Many industry leaders are hopeful that funding and acquisitions could snap back as soon as this summer, but expect an appetite for IPOs to take longer to develop. Executives point to a number of national and global concerns that could change that forecast, including inflation, rising interest rates, the specter of recession, war in Ukraine, tensions in Congress, and drug pricing legislation.
“These are the issues weighing on the sector,” said Barry Greene, chief executive of Cambridge-based Sage Therapeutics. “And it’s very challenging for Wall Street to embrace a sector with all that uncertainty.”
Many companies are trading at a small fraction of their peaks, dragging their total stock values below the amount of cash they have on hand and setting the timers ticking toward bankruptcy. Lexington-based Concert Pharmaceuticals, which only had enough money to survive through June, was just bought by Indian drug maker Sun Pharma.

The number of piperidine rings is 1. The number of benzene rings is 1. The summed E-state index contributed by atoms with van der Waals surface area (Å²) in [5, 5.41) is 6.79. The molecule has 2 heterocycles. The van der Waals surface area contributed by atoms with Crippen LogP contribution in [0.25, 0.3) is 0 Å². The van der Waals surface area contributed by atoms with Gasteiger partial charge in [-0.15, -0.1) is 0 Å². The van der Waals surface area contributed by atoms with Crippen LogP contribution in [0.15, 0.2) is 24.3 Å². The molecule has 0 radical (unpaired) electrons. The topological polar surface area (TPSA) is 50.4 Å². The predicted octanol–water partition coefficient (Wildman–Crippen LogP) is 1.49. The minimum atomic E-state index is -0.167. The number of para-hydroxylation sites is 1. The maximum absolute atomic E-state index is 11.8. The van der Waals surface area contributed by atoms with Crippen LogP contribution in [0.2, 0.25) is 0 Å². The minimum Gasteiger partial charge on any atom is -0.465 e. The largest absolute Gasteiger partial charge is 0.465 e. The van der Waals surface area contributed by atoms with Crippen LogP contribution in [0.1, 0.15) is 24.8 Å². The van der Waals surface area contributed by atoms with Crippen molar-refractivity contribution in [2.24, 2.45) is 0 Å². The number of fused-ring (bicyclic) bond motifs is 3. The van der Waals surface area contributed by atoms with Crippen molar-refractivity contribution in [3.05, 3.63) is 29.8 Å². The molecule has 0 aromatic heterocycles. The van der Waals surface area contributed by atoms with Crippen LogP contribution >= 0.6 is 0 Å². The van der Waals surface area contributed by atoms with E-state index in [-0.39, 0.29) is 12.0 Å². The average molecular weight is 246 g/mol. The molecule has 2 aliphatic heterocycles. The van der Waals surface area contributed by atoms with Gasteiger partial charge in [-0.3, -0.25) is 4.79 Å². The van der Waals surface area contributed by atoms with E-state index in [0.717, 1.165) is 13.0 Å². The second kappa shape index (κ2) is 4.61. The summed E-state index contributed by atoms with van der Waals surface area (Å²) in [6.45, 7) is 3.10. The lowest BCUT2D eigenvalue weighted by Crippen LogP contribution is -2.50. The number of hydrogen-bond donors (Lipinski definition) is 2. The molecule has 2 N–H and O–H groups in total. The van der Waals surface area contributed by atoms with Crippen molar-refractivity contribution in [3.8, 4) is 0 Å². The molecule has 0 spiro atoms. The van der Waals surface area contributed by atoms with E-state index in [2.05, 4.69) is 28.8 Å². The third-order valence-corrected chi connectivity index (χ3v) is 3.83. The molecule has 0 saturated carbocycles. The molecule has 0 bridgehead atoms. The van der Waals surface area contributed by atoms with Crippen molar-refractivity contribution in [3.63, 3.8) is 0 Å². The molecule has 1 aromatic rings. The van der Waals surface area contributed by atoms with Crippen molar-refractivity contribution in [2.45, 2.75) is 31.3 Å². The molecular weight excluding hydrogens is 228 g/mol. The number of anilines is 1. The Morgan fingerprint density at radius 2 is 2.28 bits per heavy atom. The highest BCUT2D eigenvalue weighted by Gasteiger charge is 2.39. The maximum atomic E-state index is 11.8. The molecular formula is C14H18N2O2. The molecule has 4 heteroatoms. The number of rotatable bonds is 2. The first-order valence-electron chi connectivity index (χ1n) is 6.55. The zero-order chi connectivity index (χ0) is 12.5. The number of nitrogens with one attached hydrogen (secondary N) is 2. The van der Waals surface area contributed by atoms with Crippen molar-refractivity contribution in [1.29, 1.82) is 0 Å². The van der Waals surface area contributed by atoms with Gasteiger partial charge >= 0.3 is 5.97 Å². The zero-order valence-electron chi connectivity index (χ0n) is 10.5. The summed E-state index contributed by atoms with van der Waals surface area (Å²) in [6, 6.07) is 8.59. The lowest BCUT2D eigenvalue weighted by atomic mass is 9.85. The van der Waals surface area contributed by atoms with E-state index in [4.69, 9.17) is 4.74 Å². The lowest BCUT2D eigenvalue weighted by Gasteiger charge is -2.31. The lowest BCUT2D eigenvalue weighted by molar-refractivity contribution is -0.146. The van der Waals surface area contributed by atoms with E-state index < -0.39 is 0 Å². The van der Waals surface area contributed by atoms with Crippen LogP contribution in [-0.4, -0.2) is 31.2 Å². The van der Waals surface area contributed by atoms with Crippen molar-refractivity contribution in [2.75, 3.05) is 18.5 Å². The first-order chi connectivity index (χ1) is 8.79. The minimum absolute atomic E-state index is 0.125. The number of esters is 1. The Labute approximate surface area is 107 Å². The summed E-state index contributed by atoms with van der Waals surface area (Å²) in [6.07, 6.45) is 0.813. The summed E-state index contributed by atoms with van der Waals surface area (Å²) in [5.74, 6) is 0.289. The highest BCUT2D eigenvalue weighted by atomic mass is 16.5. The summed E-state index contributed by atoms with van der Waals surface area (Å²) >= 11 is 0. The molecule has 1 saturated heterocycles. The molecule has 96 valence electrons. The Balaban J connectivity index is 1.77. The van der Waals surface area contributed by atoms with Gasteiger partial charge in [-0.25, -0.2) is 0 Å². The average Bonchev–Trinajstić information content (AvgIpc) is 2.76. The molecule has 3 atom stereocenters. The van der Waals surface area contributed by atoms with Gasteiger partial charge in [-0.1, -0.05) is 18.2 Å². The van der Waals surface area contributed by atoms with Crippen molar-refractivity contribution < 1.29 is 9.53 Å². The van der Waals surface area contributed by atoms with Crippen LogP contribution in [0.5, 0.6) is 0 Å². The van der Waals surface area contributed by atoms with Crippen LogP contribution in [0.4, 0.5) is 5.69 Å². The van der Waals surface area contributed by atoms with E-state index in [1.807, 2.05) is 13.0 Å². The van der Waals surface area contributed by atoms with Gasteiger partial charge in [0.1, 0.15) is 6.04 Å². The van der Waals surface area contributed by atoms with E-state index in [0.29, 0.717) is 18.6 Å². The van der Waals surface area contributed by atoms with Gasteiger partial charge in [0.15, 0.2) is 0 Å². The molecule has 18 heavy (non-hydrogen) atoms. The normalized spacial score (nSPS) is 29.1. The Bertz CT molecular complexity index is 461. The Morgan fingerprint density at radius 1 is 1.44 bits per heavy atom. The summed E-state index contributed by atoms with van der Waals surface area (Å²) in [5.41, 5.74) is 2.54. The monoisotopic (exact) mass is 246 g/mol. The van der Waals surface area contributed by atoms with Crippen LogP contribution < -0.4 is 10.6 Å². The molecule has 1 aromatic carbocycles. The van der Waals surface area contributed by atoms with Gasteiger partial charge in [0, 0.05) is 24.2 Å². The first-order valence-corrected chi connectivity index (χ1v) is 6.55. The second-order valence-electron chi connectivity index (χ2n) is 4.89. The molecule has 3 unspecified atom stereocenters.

“There’s been a massive overcorrection,” said Andrew Hedin, an investor at Bessemer Venture Partners in Cambridge. “The overall state of the industry is still very strong. When I think about the scientific advancements made over the last decade, there’s a lot to be excited about.”
With the valuation of smaller biotechs down considerably, and larger drug makers flush with cash, investors wonder if big pharma will go on a shopping spree. “There’s a great opportunity for those sitting on cash to get a deal,” said Chris Caruso, a partner at Deloitte focused on life sciences mergers and acquisitions. “Some companies that have been beat up are likely going to be targets.”